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Register for Your State PDMP

As PDMPs Improve, Physicians' Use Increases

State-based prescription drug monitoring programs (PDMPs) were checked nearly 85 million times in 2015—a 40% increase over 2014.6 Physicians' and other health care providers' registration to use PDMPs also increased from 464,698 in 2014 to 616,789 in 2015.6 Increases were seen in states with—and without—mandates to use a PDMP.

6. Based on an AMA survey and responses from 42 state PDMP administrators. Figures will be adjusted as new information becomes available.

Select your state to directly access the information you need to register and use your state prescription drug monitoring program.

Alabama Alaska Arizona Arkansas California Colorado Connecticut Delaware Florida Georgia Hawaii Idaho Illinois Indiana Iowa Kansas Kentucky Louisiana Maine Maryland Massachusetts Michigan Minnesota Mississippi Missouri Montana Nebraska Nevada New Hampshire New Jersey New Mexico New York North Carolina North Dakota Ohio Oklahoma Oregon Pennsylvania Rhode Island South Carolina South Dakota Tennessee Texas Utah Vermont Virginia Washington West Virginia Wisconsin Wyoming

Using a PDMP in Your Practice

The AMA Task Force to Reduce Opioid Abuse encourages you to register for and use your state PDMP to help make more informed prescribing decisions.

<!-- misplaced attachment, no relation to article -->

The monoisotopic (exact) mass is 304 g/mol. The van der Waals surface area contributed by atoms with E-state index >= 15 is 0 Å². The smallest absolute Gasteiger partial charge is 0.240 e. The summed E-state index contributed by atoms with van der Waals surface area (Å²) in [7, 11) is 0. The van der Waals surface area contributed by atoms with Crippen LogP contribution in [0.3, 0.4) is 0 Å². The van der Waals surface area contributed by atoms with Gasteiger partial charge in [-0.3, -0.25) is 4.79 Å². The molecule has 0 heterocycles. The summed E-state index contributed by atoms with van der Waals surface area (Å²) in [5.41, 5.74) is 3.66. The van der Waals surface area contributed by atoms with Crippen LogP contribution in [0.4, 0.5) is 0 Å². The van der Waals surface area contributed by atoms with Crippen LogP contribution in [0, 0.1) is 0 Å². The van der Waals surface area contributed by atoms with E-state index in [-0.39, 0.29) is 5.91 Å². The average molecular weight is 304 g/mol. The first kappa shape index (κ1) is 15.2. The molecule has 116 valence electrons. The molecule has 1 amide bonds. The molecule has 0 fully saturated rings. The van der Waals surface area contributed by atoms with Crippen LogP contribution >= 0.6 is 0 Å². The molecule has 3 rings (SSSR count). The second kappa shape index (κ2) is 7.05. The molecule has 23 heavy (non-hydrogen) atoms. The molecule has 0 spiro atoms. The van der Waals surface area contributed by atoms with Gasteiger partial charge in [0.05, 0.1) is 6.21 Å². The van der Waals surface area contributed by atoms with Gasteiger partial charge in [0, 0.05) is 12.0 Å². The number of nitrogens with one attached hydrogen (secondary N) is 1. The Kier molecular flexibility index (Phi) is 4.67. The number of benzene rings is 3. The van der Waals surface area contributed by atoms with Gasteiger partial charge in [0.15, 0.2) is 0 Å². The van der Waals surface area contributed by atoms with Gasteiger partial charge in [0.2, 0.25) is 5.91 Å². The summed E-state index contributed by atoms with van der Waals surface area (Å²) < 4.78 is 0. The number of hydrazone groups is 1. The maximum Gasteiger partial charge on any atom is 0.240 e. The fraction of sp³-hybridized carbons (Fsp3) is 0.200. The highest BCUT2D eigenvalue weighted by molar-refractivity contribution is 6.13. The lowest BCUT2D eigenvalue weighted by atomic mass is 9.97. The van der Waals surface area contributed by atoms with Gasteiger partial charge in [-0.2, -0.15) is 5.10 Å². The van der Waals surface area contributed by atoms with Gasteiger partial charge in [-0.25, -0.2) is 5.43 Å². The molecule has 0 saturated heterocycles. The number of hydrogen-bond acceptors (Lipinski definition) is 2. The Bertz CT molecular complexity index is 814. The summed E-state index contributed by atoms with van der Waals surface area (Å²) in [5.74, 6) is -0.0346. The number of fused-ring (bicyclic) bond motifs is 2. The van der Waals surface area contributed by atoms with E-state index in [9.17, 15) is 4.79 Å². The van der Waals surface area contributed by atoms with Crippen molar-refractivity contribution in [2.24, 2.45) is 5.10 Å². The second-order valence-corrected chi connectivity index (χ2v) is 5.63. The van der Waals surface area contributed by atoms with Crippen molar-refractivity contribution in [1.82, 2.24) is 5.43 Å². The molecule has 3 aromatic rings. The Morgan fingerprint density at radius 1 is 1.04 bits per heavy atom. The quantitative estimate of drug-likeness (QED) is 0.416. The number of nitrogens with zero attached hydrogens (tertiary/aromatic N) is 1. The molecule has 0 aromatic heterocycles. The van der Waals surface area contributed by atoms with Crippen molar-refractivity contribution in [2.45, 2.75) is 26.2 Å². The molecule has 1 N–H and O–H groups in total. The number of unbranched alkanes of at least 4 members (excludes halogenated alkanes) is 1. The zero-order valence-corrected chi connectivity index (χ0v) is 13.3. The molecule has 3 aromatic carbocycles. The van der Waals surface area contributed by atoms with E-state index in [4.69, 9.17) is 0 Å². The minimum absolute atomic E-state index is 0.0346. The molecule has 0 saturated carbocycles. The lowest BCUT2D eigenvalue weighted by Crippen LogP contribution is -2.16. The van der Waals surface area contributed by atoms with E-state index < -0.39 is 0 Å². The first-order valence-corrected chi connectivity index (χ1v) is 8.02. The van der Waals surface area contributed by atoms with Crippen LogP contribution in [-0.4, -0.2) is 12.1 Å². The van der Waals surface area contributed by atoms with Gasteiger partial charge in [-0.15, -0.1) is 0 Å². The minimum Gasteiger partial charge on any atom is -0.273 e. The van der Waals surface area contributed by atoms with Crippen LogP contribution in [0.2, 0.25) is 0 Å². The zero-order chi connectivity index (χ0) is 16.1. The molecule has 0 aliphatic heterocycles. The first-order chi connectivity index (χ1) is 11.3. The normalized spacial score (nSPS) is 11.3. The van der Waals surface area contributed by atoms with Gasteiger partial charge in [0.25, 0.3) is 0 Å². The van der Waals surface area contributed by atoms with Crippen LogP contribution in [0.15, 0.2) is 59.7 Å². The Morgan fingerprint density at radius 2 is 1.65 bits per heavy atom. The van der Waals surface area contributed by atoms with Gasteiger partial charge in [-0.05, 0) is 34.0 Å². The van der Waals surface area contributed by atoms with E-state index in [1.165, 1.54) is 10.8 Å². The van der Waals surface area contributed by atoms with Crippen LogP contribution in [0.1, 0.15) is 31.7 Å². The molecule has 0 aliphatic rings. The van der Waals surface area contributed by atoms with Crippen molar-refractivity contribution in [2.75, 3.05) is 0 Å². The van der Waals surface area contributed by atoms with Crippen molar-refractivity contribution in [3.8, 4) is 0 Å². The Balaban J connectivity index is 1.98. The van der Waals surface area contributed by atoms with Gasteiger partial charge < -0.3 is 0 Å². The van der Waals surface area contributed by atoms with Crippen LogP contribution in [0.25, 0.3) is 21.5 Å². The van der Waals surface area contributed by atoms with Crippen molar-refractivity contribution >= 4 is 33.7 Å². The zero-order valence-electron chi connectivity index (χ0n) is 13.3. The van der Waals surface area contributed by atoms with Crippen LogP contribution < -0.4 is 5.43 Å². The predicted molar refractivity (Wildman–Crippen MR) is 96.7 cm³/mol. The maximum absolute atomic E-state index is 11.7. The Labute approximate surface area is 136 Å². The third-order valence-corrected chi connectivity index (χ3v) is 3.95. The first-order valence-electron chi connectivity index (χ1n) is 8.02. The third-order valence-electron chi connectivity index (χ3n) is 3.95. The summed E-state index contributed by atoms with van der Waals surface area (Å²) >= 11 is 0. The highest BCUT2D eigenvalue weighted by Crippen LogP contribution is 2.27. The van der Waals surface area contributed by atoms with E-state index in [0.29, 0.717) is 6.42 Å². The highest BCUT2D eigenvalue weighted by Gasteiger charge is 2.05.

PDMPs are electronic databases that can provide the opioid and controlled substance history for your patients – and your own prescribing practices.

When PDMPs are fully funded, contain relevant, real-time data and are integrated into your workflow, they allow you to:

  • Access your patient's prescription history for opioids and other controlled substances quickly during the exam—or allow a delegate in your practice to access it prior to the exam.
  • Determine immediately whether your patients have received opioids and other controlled substances from other providers and dispensers, both in and out of state.
  • Evaluate and manage patients with persistent pain more effectively.
  • Create alerts when a patient reaches certain thresholds for prescriptions, dosage or quantity.
  • Identify when you may need to counsel and refer the patient for additional treatment for persistent pain or a substance abuse disorder.
  • Be prompted when co-prescribing naloxone may be clinically indicated.
  • Identify other prescribers to help coordinate care and follow-up activities.

PDMP Information & Training